Price has no effect on the actual curve, as the curve is what the demand is based on price. So changing the price will not change the curve, only one's location on that curve.

Alright. So, price controls the demand, or vice-versa? It could be both?

Price controls the demand. A change in the demand curve (or supply curve) will change where the supple curve and demand curve intersect (the intersection is the equalibrium). This will cause the price to naturally push to that point.

A change in the demand curve comes first and then price changes to meet that intersection point. That's what you said. Then how come price controls demand? Wouldn't a change in demand curve occur with change in demand (or supply) ?

demand curve =/= demand. As said by Darkkermit, the demand curve is a function of price. The demand curve does not change based on changes in demand, but changes in consumer preferences (while cost of martial can change the supply curve, or new manufacturing techniques, etc).

At $4 a gallon, there will be a particular demand for gas, if the price drops to $3.75, there will be more demand. However, if people change their life style (maybe people start buying more fuel efficient cars, or summer rolls around and they want to go swimming), the demand curve will change, and price will adjust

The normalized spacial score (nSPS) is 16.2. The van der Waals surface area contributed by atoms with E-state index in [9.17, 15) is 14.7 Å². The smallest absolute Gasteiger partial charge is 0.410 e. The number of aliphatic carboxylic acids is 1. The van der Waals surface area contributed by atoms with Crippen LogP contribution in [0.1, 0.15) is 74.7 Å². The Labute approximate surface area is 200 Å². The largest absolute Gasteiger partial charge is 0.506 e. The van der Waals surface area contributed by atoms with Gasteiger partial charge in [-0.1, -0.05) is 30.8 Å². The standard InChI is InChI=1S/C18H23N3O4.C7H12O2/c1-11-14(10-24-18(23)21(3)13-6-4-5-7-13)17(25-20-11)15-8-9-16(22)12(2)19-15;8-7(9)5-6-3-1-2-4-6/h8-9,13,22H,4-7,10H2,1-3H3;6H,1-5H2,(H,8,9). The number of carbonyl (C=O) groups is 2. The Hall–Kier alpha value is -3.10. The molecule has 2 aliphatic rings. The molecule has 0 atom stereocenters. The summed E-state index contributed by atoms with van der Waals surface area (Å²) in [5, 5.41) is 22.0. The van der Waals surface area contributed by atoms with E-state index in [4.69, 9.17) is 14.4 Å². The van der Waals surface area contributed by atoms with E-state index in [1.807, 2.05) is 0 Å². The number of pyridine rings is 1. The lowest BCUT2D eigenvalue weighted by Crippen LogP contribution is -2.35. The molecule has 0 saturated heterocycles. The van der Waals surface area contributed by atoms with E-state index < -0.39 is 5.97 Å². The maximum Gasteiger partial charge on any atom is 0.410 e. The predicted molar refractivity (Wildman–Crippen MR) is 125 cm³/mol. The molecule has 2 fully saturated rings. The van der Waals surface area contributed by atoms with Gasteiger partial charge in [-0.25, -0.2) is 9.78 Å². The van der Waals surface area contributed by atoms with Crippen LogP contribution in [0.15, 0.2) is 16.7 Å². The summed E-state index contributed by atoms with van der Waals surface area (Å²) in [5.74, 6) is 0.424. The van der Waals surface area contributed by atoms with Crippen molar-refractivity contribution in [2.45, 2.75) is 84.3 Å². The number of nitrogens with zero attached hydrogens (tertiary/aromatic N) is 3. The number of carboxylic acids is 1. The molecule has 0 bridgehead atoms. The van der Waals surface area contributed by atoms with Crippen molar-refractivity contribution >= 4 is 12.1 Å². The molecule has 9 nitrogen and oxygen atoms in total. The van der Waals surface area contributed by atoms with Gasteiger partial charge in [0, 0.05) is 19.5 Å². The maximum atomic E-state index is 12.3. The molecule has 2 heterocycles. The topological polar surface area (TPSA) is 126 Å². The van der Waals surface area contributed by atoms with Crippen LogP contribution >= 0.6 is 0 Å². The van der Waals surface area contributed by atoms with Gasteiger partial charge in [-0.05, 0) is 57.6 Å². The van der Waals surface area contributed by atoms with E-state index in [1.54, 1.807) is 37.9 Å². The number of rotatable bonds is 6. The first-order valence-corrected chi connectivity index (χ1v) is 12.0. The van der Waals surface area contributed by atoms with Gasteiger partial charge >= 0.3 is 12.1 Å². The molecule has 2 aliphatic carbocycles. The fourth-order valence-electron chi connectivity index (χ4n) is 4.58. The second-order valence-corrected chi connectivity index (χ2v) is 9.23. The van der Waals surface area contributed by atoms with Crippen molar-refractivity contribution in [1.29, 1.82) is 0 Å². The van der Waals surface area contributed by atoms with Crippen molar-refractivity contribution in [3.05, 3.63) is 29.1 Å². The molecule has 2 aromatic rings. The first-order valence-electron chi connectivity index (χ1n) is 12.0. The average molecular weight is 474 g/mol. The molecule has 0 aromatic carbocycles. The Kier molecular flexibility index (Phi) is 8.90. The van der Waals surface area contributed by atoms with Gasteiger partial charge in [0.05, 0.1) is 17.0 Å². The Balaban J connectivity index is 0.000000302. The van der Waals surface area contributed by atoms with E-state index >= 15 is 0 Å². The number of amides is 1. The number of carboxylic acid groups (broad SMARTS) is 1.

AT $4 a gallon, there will be a particular demand for gas, if the price drops to $3.75.....wait, why would it drop to $3.75? Supply increased? Demand decreased? External factors?

Isn't price always a response to external factors? Is demand not an external factor?

no, demand, itself is not an external factor. Things like discovering a new reserve, or new car tech, or new laws, are external factors.

If something changes the supply curve, the price will drop, and as a result, the demand will drop.

Look at it this way.

Things change in two ways.

1) External factors -> changes supply curve -> changes location of equalibrium -> supply moves first (because supply curve moved first) -> price follows supply change -> demand follows price change -> reaches equalibrium

2) External factors -> changes demand curve -> changes location of equalibrium -> demand moves first (because demand curve moved first) -> price follows demand change -> supply follows price change -> reaches equalibrium
"Wanting Red Rhino Pill to have gender"
darkkermit